Submitted to: Fruit Flies of Economic Importance International Symposium
Publication Type: Proceedings
Publication Acceptance Date: 4/7/2008
Publication Date: 10/22/2008
Citation: Yokoyama, V.Y., Rendon, P., Sivinski, J.M. 2008. Biological Control of Olive Fruit Fly (Diptera: Tephritidae) by Releases of Psyttalia cf. concolor (Hymenoptera: Braconidae) in California, Parasitoid Longevity in Presence of the Host, and Host Status of Walnut Husk Fly. Proceedings of the 7th International Symposium on Fruit Flies of Economic Importance, September 10-15, 2006, Salvador, Bahia, Brazil. pp 157-164. Interpretive Summary: Biological control of olive fruit fly, an invasive pest that threatens the olive industry in California, was implemented with a parasitoid, Psyttalia cf. concolor, imported from Guatemala. The parasitoid was released in olive trees infested with olive fruit fly in a coastal and an inland valley location during the fall of 2005. Parasitism and control of the pest was higher in the cool and humid environment of the coast than in the arid and dry conditions of the inland valley. Subsequent generations from the released parasitoids were collected from infested olives showing that the parasitoid may eventually become established in California. The parasitoid was shown to live for longer than a month, and also attacked another fruit fly pest, walnut husk fly, in greenhouse and laboratory tests. The imported parasitoid shows great promise as a biological control agent for olive fruit fly and in an integrated control program that will help protect the production of canned olives and olive oil in California that is valued at $68 million annually.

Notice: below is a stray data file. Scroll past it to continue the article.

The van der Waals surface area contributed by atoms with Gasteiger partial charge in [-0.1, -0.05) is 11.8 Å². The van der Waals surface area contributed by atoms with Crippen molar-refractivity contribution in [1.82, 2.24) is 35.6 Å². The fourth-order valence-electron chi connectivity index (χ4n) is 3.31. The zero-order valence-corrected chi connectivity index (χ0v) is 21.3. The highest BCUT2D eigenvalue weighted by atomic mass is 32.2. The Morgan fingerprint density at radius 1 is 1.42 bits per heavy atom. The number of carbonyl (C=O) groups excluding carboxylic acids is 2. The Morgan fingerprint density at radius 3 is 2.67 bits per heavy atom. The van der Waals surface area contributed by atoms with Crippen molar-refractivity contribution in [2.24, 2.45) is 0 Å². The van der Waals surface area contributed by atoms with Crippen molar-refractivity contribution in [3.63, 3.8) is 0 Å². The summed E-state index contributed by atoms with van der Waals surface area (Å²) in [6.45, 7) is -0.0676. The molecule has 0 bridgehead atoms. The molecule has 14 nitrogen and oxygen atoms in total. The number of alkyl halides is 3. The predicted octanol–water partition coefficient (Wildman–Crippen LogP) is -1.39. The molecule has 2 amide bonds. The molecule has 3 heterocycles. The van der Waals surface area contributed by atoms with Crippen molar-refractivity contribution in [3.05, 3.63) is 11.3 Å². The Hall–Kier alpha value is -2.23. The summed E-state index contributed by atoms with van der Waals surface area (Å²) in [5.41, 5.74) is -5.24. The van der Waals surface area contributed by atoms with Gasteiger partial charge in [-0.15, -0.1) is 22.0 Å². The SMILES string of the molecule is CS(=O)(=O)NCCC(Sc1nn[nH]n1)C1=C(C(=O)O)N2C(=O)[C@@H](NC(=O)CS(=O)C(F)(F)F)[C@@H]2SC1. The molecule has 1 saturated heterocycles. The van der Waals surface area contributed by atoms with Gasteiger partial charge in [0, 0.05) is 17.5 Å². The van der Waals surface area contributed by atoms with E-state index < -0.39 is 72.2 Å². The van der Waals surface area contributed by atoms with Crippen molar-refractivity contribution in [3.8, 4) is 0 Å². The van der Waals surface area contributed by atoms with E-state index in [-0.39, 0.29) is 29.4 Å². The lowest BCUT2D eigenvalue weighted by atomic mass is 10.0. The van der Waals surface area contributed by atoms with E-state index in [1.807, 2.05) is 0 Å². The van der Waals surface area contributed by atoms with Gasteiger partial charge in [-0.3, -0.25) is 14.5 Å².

Technical Abstract: The larval parasitoid, Psyttalia cf. concolor, collected from tephritids infesting coffee in Kenya and reared on Mediterranean fruit fly, Ceratitis capitata Weidemann, in Guatemala by USDA-APHIS, PPQ, was imported into California for biological control of olive fruit fly, Bactrocera oleae (Gmelin), in olives, Olea europaea. Free releases of the parasitoids were made in olive trees infested with olive fruit fly at a coastal and inland valley location during the fall of 2005. The relative humidity during the releases was significantly higher at the coastal location. Mean percentage parasitism ranged from 0.5 to 4 and 1.5 to 30 at the coastal and inland valley locations respectively, based on same season recovery of the F1 generation. One parasitoid was found in infested olives in the next crop of the following year in San Jose. Survival of the parasitoid in the greenhouse in the presence of olive fruit fly infested olives was not significantly different than in the presence of non-infested olives. The greatest number of progeny was produced from female parasitoids that were 12-16 d old. In laboratory tests, a few individuals of the parasitoid successfully completed one life cycle in walnut husk fly, Rhagoletis completa Cresson, infested English walnuts, Juglans regia L.